South Africa: Proposal to expand application of the interest limitation rules

If enacted, there would be limits imposed on tax deductible interest incurred by taxpayers.

If enacted, there would be limits imposed on tax deductible interest incurred by taxpayers

The Draft Taxation Laws Amendment Bill 2021 (released on 28 July 2021) proposes amendments to the current interest limitation rules for years of assessment beginning on or after 1 April 2022.

If enacted, there would be limits imposed on tax deductible interest incurred by taxpayers—interest deductions that currently are not subject to the interest limitation rules.


The draft legislation includes proposed amendments to section 23M of the Income Tax Act No 58 of 1962.

Section 23M currently restricts the deductibility of interest payable to a creditor that is in a “controlling relationship” with the debtor, when that creditor is not subject to tax in South Africa in respect of such interest or when a creditor, not subject to tax, sources the funding from a person who is in a controlling relationship with the debtor. Typically, this would be the case when there is an income tax treaty between South Africa and the country of residence of the foreign creditor that has an article reducing any withholding tax to zero.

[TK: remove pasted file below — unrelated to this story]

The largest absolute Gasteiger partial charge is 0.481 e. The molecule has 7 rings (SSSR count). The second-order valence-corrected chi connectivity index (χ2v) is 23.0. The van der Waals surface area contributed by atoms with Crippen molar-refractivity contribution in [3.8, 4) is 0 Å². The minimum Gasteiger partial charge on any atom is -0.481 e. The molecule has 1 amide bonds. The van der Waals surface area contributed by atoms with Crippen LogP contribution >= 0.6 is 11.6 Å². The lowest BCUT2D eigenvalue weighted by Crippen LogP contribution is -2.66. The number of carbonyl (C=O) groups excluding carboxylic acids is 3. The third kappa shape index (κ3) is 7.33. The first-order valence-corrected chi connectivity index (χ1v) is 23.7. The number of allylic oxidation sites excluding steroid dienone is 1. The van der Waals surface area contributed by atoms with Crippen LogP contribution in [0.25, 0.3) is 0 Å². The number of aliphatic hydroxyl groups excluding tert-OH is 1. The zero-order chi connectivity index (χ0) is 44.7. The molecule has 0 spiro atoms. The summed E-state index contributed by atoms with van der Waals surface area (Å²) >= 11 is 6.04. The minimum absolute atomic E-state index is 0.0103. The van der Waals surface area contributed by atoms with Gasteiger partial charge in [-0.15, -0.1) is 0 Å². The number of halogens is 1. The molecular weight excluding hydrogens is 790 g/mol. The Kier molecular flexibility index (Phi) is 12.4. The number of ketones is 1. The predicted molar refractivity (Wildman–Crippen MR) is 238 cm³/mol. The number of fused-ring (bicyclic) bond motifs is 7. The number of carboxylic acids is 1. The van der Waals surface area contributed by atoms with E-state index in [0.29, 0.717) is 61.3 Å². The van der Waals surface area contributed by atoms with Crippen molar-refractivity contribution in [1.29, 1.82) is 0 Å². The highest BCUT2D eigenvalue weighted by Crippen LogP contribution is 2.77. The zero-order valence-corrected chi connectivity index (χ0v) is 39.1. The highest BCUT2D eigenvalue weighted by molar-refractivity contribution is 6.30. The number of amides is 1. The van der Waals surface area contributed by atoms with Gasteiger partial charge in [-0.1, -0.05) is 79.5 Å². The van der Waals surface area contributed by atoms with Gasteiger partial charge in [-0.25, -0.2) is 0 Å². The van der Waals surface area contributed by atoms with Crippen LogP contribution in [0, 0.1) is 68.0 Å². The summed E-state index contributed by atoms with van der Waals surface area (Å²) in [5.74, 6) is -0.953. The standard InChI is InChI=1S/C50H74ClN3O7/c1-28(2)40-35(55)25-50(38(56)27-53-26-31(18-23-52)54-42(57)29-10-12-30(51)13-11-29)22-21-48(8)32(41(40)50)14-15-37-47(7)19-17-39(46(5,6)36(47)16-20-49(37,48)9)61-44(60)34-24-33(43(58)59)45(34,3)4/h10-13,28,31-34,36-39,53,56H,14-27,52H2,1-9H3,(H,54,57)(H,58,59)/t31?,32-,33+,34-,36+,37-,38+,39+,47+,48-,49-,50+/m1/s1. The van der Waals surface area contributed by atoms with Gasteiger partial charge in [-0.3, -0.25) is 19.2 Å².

In general, section 23M limits the amount of interest that can be deducted to the sum of:

  • Interest received by or accrued to the debtor plus
  • A formula driven percentage of “adjusted taxable income” less
  • Interest incurred by the debtor in respect of debts, other than debts subject to section 23M, which has not been disallowed under the provisions of section 23N of the Income Tax Act (section 23N limits the deductibility of interest incurred on loans used to fund “reorganization” or “acquisition” transactions)

Interest that is disallowed in a particular year of assessment can be carried forward indefinitely and reconsidered for deductibility in subsequent years. 

Proposed changes

The draft legislation proposes the following changes to section 23M.

Broader definition of “interest”—The definition of interest for purposes of section 23M would be expanded to include:

  • Amounts incurred or accruing under interest-rate swap agreements (as defined in section 24K of the Income Tax Act)
  • The finance cost element of lease arrangements, included in or deducted from income and recognised as finance leases under IFRS 16
  • Taxable foreign exchange gains or losses arising in respect of such debt